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Face Sculpting Without a Scalpel

While the technology could be utilized for cosmetic procedures such as rhinoplasty (pictured above), it may...
While the technology could be utilized for cosmetic procedures such as rhinoplasty (pictured above), it may also find use on tendons or corneas(Credit: VGeorgiev/Depositphotos)

Currently, in order to reshape cartilage such as that within the nose, incisions and subsequent sutures are typically required. Not only is the procedure invasive, but it can also result in scarring. Now, however, scientists have demonstrated a new method of cartilage-reshaping that requires no cutting. read more

Alzheimer’s Treatment Found in Tea and Carrots

A new study in mice has shown the compounds in green tea and carrot could have...
A new study in mice has shown the compounds in green tea and carrot could have a role to play in reversing Alzheimer’s symptoms(Credit: Kesu01/Depositphotos)

One of the many ways scientists are working to unravel the mysteries of Alzheimer’s is by conducting experiments on mice that have been genetically engineered to develop the disease. Researchers pondering the protective potential of compounds found in green tea and carrots have again taken this route and returned some promising results, with the Alzheimer’s mice demonstrating unimpaired cognitive function following a carefully designed bout of treatment. read more

MIT DOLPHIN Can Spot Tiniest Tumors

An MIT team has developed a new method for imaging smaller fluorescent particles deep inside the...
An MIT team has developed a new method for imaging smaller fluorescent particles deep inside the body(Credit: MIT)

The earlier cancer is detected, the better the odds of treating it. But of course tumors can be hard to spot until they get to a certain size, at which point it might be too late. Now MIT researchers have developed a new optical imaging system that could be used to spot tiny tumors deep inside the body. read more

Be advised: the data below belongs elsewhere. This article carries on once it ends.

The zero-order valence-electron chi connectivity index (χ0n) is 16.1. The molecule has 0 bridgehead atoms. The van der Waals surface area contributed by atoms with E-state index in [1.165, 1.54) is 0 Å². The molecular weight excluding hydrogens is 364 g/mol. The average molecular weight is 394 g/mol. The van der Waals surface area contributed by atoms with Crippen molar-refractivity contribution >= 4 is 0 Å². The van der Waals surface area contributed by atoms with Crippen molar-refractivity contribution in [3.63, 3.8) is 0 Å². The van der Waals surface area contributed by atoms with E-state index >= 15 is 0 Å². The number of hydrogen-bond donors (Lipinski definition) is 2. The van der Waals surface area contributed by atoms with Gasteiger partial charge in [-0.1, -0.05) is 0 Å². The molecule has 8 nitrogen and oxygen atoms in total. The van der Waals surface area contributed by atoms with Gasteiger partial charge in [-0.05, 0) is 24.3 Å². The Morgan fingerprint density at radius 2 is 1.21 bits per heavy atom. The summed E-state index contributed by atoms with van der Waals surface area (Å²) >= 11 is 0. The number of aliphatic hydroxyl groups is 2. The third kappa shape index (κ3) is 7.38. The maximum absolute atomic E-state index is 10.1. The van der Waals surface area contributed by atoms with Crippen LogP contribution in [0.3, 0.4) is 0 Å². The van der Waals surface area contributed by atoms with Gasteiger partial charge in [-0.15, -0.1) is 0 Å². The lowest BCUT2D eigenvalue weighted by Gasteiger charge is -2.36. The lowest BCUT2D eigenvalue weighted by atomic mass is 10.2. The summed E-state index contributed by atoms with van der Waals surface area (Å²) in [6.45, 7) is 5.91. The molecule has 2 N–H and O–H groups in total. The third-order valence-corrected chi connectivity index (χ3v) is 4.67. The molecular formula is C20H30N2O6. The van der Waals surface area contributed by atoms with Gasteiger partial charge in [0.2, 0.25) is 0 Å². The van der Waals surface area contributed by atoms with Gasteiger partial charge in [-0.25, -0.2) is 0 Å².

3D Bioprinter Creates Layers of Real Skin

A close up view of the skin bioprinter nozzle developed by researchers at Wake Forest Institute...
A close up view of the skin bioprinter nozzle developed by researchers at Wake Forest Institute for Regenerative Medicine(Credit: WFIRM)

While the advent of 3D printers is commonly thought of as a revolution for manufacturing, it could have huge benefits for medicine as well. To help patch up large wounds that might normally require a skin graft, researchers at Wake Forest Institute for Regenerative Medicine (WFIRM) have developed a new bioprinter that can print dual layers of a patient’s own skin directly into a wound. read more

Rare Semi-Identical Twins Identified

Semi-identical twins born in Australia mark only the second known case in the world
Semi-identical twins born in Australia mark only the second known case in the world(Credit:adrenalina/Depositphotos)